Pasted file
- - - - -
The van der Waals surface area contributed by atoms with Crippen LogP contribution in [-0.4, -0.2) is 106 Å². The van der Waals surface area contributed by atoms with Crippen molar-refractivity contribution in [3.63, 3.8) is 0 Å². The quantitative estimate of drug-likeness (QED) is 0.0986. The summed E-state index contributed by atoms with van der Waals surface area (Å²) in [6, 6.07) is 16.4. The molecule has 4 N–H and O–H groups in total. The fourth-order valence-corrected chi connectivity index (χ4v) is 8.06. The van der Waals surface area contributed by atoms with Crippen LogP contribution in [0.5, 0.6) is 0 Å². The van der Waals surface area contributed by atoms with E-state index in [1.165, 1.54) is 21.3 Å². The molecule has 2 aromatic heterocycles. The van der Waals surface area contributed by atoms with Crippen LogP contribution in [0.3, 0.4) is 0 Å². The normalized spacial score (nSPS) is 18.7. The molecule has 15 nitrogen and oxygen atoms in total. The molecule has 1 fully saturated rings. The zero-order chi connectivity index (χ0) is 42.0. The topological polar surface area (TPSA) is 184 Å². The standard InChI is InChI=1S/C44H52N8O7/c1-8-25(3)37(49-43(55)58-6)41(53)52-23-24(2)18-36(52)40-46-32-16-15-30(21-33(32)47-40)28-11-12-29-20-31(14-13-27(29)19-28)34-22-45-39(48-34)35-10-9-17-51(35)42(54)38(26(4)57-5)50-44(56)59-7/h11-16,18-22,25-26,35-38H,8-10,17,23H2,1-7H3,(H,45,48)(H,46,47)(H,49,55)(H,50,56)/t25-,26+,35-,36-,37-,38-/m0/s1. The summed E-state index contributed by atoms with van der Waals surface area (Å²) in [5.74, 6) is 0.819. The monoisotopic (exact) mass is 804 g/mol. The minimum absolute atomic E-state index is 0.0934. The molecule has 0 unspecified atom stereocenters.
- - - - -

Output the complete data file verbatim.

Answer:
The van der Waals surface area contributed by atoms with Crippen LogP contribution in [-0.4, -0.2) is 106 Å². The van der Waals surface area contributed by atoms with Crippen molar-refractivity contribution in [3.63, 3.8) is 0 Å². The quantitative estimate of drug-likeness (QED) is 0.0986. The summed E-state index contributed by atoms with van der Waals surface area (Å²) in [6, 6.07) is 16.4. The molecule has 4 N–H and O–H groups in total. The fourth-order valence-corrected chi connectivity index (χ4v) is 8.06. The van der Waals surface area contributed by atoms with Crippen LogP contribution in [0.5, 0.6) is 0 Å². The van der Waals surface area contributed by atoms with E-state index in [1.165, 1.54) is 21.3 Å². The molecule has 2 aromatic heterocycles. The van der Waals surface area contributed by atoms with Crippen LogP contribution in [0.3, 0.4) is 0 Å². The normalized spacial score (nSPS) is 18.7. The molecule has 15 nitrogen and oxygen atoms in total. The molecule has 1 fully saturated rings. The zero-order chi connectivity index (χ0) is 42.0. The topological polar surface area (TPSA) is 184 Å². The standard InChI is InChI=1S/C44H52N8O7/c1-8-25(3)37(49-43(55)58-6)41(53)52-23-24(2)18-36(52)40-46-32-16-15-30(21-33(32)47-40)28-11-12-29-20-31(14-13-27(29)19-28)34-22-45-39(48-34)35-10-9-17-51(35)42(54)38(26(4)57-5)50-44(56)59-7/h11-16,18-22,25-26,35-38H,8-10,17,23H2,1-7H3,(H,45,48)(H,46,47)(H,49,55)(H,50,56)/t25-,26+,35-,36-,37-,38-/m0/s1. The summed E-state index contributed by atoms with van der Waals surface area (Å²) in [5.74, 6) is 0.819. The monoisotopic (exact) mass is 804 g/mol. The minimum absolute atomic E-state index is 0.0934. The molecule has 0 unspecified atom stereocenters.